Passive Solar Energy
Solar energy can be utilized in various ways – to provide electricity, mechanical power, heat and lighting. Passive solar heating and cooling can save substantial electricity bills. Design of a building is very important for tapping passive solar energy. The building and windows are designed in such a way that they carefully balance their energy requirements without additional mechanical equipment. Solar benefits are utilized through windows and pumps, and fans are used minimally.
Passive solar energy utilizes building constituents such as walls, floors, roofs, windows, exterior building elements and landscaping to control heat generated by sun. Solar heating designs try to trap and store thermal energy from sunlight directly. Passive cooling minimizes the effects of solar radiation through shading or generating air flows with convection ventilation.
Daylighting, passive heating and cooling are the main solar concepts.
A commercial building can reduce its electricity bill by using the overall light of the surrounding sky and not just the daylight. It will create a pleasant environment and reduce air-conditioning costs too because a considerable amount of heat is generated by the light bulbs or ballasts.
A good daylighting system takes myriad factors into account such as
- The general orientation and planning of places to be lit.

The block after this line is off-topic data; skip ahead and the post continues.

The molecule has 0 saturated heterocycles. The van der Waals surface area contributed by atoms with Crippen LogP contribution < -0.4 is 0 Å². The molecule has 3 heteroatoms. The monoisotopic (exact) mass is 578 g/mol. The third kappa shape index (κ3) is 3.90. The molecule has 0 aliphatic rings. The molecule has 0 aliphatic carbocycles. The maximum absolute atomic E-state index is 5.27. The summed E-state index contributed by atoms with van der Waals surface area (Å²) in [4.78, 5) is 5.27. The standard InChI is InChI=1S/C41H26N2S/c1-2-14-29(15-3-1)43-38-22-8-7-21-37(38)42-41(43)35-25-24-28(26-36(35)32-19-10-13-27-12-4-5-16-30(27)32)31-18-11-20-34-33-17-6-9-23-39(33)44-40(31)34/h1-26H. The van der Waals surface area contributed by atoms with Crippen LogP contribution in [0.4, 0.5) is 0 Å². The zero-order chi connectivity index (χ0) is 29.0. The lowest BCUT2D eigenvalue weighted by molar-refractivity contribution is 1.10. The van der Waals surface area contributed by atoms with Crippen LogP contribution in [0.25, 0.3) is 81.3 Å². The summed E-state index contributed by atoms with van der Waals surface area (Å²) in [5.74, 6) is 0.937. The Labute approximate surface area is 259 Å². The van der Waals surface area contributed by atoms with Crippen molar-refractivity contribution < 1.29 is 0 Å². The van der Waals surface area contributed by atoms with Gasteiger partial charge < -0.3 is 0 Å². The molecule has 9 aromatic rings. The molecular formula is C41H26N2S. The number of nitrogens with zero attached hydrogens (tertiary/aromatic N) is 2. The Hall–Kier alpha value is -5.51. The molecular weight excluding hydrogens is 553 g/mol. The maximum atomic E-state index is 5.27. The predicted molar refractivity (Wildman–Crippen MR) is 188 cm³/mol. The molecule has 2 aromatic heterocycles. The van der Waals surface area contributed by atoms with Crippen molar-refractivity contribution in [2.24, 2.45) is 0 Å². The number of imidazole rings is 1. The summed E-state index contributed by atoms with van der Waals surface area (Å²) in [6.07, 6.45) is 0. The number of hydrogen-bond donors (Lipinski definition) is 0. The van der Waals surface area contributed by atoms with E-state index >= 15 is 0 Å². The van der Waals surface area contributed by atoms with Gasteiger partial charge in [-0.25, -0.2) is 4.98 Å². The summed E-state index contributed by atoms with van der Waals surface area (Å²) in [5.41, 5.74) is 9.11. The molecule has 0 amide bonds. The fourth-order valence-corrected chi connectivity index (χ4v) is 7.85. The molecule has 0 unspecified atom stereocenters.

- The location, form and dimensions of the apertures and openings through which the daylight will pass.
- The strategic placement and orientation of internal surfaces which may be able to reflect the daylight.
- The location of movable or permanent objects which provide protection from excessive light or glare.
Passive Solar Heating:
Passive solar heating happens when sunlight strikes an object and that object absorbs the heat. It can occur in a building effectively if windows are oriented correctly. The most powerful window orientation is south but any orientation within 30 degrees of due south is adequate. Once the heat is inside the building various techniques can be adopted to keep and spread it. For passive solar heating approximately eight percent window to floor area is required for south walls. Once the heat is trapped inside a building and that structure is air tight, heat loss can be avoided effectively. Double-glazed windows are not very effective in trapping the heat. We should install high performance windows, with insulated frames, multiple glazing, low-e coatings, insulating glass spacers and inert gas fills. All these elements can reduce heat loss by 50 to 75 per cent.
Techniques opposite to passive solar heating is applied. Here buildings are designed to keep the solar and air heat away. Internal heating from animate and inanimate objects is minimized and dissipated in the environment through ventilation.
Shading devices fixed or adjustable reduce solar radiation. We can shade a building by natural vegetation and using special glazing in windows. External shading devices can reduce solar gains by up to 90 per cent, while still admitting a significant amount of indirect light.
External heat gain can also be minimized by good insulation, reduced window size and by the use of reflective materials in the walls and roof. At the building design stage, attention should also be paid to cross-ventilation and the direction of prevailing winds, the source of cooling nighttime breezes.